Mahabharata Bhishma Parva Chapter 46:2

Mahabharata Bhishma Parva (Bhagavat-Gita Parva) Chapter 46:2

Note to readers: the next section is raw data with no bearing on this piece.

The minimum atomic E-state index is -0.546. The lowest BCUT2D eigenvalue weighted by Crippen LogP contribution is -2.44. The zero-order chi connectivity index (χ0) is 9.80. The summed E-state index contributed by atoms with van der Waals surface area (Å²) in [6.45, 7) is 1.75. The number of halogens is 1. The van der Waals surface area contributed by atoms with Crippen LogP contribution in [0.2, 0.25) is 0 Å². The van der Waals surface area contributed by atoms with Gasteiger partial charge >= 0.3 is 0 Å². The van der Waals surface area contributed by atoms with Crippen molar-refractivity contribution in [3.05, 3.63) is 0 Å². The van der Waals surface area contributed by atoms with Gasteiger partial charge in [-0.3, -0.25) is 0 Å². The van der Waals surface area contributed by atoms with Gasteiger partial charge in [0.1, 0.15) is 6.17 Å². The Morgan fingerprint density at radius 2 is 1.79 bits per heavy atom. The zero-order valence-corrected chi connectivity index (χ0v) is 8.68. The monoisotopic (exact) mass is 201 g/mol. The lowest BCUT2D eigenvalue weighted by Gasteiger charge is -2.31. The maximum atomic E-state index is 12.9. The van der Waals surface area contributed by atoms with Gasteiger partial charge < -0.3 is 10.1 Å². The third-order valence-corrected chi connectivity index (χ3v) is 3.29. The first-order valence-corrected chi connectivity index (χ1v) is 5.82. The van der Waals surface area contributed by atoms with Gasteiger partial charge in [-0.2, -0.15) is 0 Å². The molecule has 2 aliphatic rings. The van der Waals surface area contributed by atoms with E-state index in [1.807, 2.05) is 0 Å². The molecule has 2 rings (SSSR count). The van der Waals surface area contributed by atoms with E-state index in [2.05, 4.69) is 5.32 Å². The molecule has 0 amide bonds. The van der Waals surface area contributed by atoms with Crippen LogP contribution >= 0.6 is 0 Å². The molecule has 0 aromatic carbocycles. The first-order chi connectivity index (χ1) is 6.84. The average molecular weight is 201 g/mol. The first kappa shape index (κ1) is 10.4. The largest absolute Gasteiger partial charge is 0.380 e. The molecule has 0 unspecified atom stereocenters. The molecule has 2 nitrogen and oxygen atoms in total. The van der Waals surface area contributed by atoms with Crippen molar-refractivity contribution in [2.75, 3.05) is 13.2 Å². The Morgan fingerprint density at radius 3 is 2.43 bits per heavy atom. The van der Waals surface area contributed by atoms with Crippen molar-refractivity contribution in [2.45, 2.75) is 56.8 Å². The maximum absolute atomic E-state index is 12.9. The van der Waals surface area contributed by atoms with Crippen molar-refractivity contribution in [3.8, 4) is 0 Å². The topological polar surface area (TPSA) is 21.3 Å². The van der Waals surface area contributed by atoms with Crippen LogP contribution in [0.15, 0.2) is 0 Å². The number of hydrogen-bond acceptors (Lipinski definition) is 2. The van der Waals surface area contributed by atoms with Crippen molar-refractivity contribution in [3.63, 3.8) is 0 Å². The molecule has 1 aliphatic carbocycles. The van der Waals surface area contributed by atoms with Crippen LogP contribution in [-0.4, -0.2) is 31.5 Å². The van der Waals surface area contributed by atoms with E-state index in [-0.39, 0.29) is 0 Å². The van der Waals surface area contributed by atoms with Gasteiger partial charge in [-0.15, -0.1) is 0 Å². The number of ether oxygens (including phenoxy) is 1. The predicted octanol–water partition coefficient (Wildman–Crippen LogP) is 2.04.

And (here and there) a car-warrior, getting bodies of cavalry within shooting distance, slew many with straight shafts furnished with heads. And many infuriate elephants adorned with trappings of gold, and looking like newly-risen clouds, throwing down steeds, crushed them with their own legs. And some elephants struck on their frontal globes and flanks, and mangled by means of lances, shrieked aloud in great agony. And many huge elephants, in the bewildering of the melee, crushing steeds with their riders, threw them down. And some elephants, overthrowing with the points of their tusks, steeds with their riders, wandered, crushing cars with their standards. And some huge male elephants, from excess of energy and with the temporal juice gushing down in large quantities, slew steeds along with their riders by means of their trunks and legs. Fleet arrows polished and sharp-pointed and resembling snakes fell upon the heads, the temples, the flanks, and the limbs of elephants. And polished javelins of terrible mien, and looking like large meteoric flashes, hurled by heroic arms, felt hither and thither, O king, piercing through the bodies of men and horses, and cutting through coats of mail. And many taking out their polished sabres from sheaths made of the skins of leopards and tigers, slew the combatants opposed to them in battle. And many warriors, though themselves attacked and had the flanks of their bodies cut open, yet angrily fell upon (their foes) with swords, shields and battle-axes. And some elephants dragging down and overthrowing cars with their steeds by means of their trunks, began to wander in all directions, guided by the cries of those behind them. And hither and thither some pierced by javelins, and some cut asunder by battle-axes, and some crushed by elephants and others trod down by horses, and some cut by car-wheels, and some by axes, loudly called upon their kinsmen, O king. And some called upon their sons, and some upon their sires, and some upon brother and kinsmen. And some called upon their maternal uncles, and some upon their sister's sons. And some called upon others, on the field of battle. And a very large number of combatants, O Bharata, lost their weapons, or had their thighs broken. And others with arms torn off or sides pierced or cut open, were seen to wail aloud, from desire of life. And some, endued with little strength, tortured by thirst, O king, and lying on the field of battle on the bare ground, asked for water. And some, weltering in pools of blood and excessively weakened, O Bharata, greatly censured themselves and thy sons assembled together for battle. And there were brave Kshatriyas, who having injured one another, did not abandon their weapons or set up any wails, O sire. On the other hand, lying in those places where they lay, roared with joyful hearts, and biting from wrath with their teeth their own lips, looked at one another with faces rendered fierce in consequence of the contraction of their eyebrows.